Sudeikis has parlayed this amiable familiarity into quite the cinematic CV – starring alongside Jason Bateman, Charlie Day and Jennifer Aniston (not to mention Kevin Spacey and Colin Farrell) in the hit HBO stalwart Horrible Bosses, and its inferior (but still somewhat successful) sequel. He’s Olivia Wilde’s affable supervisor in Joe Swanberg’s Drinking Buddies. His “guy next door” persona was probably best realized in We’re the Millers, where Sudeikis played a veteran weed dealer who needs to form a fake family (reuniting the actor with Aniston) in order to secure a huge shipment. The party boy side of his guise has only been occasionally exploited; like in Eastbound & Down, when he portrayed Kenny Powers’ coke nose minor league associate, Shane Gerald (and then Shane’s more together twin, Cole). For the most part, he’s the constant comedic conformist, attempting to inject a goofy sense of wit into men who would otherwise be boring as hell.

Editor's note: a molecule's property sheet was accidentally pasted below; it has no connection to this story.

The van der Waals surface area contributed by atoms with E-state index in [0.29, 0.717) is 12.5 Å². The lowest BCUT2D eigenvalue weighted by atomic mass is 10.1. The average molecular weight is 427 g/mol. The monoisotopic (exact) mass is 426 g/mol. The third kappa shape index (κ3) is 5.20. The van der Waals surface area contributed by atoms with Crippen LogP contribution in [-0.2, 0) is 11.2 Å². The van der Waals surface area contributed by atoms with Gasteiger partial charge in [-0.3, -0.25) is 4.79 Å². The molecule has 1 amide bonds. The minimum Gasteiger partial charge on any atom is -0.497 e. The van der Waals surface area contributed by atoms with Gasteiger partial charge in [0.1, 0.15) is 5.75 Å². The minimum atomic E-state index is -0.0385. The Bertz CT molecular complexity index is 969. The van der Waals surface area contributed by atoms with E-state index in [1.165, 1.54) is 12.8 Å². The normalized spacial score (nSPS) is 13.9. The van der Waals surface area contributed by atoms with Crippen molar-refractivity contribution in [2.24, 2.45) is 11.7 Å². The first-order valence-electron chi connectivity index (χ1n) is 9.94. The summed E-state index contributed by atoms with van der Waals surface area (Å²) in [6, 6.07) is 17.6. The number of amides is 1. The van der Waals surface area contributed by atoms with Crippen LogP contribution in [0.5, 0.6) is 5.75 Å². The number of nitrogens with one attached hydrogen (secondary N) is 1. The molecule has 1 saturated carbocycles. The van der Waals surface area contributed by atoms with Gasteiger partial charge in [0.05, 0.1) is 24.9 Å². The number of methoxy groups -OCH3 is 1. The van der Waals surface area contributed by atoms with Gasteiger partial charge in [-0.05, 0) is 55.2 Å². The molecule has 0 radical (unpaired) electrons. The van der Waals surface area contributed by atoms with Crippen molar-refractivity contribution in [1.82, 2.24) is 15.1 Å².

That’s why Sudeikis’ casting in Colossal is a stroke of genius. His Oscar is practically the first human being Gloria (Anne Hathaway) encounters after retreating to her suburban hometown following a breakup with her bougie boyfriend, Tim (Dan Stevens). Oscar was an elementary school chum who never left their boring borough, inheriting the bar his family owned following his father’s passing. He’s good looking in that Spingsteen sorta way; jean jacket with a wool collar over a plaid shirt. For all intents and purposes, Oscar seems happy; the local boy who may have never left, but at least owns his own business and can rightfully claim to be his own boss. Sure, Oscar decided to close off the character-rich country western half of the tavern (replacing it with a rather generic stab at curating a “hip” vibe), but that doesn’t speak to his personality…does it?